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Caption: The January 20, 2013, Astronomy Picture of the Day is one that might fall into the “quirky” category. The object was found at the bottom of the sea aboard a Greek ship that sank in 80 BCE. It is an Antikythera mechanism, a mechanical computer of an accuracy thought impossible for that era. Its wheels and gears create a portable orrery of the sky that predicts star and planet locations as well as lunar and solar eclipses.

About NASA Space Place

The goal of the NASA Space Place is “to inform, inspire, and involve children in the excitement of science, technology, and space exploration.” More information is available at their website: http://spaceplace.nasa.gov/

Ying Tri Region Science And Engineering Fair & Central New York Science And Engineering Fair Judging Opportunities

Greetings fellow astrophiles,

Two requests for judges have come across my inbox from TACNY for the Ying Tri Region Science and Engineering Fair (TRSEF) this Sunday (March 17th) and the Central New York Science And Engineering Fair (PDF Link) next Sunday (March 24th). I am volunteering for both events and encourage others with any science inclination to see just how smart some of our CNY teenagers are.

1. Ying Tri Region Science and Engineering Fair – Sunday, March 17th

The Ying TRSEF has doubled in size this year, so we need over 120 judges. As a result, I’m personally inviting CNY Observers and Observing members, hoping each would like to inspire middle and high school students on March 17th up at OCC.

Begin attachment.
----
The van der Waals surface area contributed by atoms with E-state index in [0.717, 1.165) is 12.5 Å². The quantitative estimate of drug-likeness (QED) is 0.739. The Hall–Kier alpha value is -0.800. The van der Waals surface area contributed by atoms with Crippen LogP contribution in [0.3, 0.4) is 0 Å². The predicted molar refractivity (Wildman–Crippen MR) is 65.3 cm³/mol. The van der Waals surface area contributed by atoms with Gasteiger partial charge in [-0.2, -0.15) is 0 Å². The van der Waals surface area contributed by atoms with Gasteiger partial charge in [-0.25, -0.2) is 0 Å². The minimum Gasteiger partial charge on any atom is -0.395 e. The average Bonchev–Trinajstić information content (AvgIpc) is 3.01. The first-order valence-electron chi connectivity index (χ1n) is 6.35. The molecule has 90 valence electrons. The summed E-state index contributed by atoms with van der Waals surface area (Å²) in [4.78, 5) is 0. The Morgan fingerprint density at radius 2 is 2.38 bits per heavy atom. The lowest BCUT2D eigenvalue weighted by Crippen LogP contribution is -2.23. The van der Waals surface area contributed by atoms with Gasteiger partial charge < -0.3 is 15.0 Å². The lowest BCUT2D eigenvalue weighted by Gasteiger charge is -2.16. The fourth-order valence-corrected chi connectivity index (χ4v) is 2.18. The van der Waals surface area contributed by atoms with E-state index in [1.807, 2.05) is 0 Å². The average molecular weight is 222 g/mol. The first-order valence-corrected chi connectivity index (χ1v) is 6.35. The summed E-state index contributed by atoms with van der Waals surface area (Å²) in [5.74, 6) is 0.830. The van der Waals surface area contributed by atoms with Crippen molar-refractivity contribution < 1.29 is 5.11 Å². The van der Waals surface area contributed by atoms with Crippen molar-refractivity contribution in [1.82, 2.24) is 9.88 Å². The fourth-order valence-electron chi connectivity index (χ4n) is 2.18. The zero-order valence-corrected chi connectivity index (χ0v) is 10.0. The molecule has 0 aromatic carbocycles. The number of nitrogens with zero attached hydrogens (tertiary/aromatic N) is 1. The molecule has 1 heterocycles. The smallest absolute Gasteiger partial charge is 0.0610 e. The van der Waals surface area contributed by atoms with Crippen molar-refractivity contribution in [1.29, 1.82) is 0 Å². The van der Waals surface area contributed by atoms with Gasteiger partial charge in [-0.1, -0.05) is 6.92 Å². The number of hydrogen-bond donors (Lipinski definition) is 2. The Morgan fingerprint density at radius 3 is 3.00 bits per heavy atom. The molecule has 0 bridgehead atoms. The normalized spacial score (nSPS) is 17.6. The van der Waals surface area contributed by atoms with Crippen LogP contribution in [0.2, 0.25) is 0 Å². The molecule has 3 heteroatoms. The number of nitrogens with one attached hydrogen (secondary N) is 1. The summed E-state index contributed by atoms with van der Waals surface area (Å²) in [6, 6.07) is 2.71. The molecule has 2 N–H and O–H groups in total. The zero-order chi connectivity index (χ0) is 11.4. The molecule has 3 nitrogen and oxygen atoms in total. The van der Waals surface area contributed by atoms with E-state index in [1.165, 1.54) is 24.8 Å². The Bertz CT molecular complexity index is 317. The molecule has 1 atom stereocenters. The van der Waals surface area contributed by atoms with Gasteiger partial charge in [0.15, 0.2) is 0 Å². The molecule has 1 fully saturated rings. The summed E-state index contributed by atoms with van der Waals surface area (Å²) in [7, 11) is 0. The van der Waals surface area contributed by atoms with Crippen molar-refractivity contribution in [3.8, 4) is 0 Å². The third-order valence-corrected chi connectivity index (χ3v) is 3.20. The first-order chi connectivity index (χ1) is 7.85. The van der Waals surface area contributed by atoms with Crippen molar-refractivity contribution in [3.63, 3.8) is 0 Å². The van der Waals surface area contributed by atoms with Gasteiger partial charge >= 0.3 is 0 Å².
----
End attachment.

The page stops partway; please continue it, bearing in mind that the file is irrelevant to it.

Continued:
Judges train from 9:30-11:15, then interview the students and deliberate with their judge team until 3:00 latest. We provide both breakfast and lunch, and our students are absolutely marvelous!

Please encourage your members to judge; they register online, so it’s easy.

2013march11_judging

2. Central New York Science And Engineering Fair – Sunday, March 24th

The Central New York Science and Engineering Fair (CNYSEF), formerly known as the Greater Syracuse Scholastic Science Fair, is in need of judges to evaluate students’ competition projects on Sunday, March 24, 2013, at the SRC Arena, which is located on the Onondaga Community College campus. Judges should arrive at the SRC at 8:00 a.m. The judging begins at 9:00 a.m. and the awards ceremony commences at 2:00 p.m. Breakfast, lunch and training for Judges will be provided on competition day. The CNYSEF is organized through the MOST, sponsored by Lockheed Martin, and is further supported by contributions from TACNY, NASA New York Space Grant, Time Warner Cable, Bristol-Myers Squibb, and several other local companies.

A bit about the CNYSEF: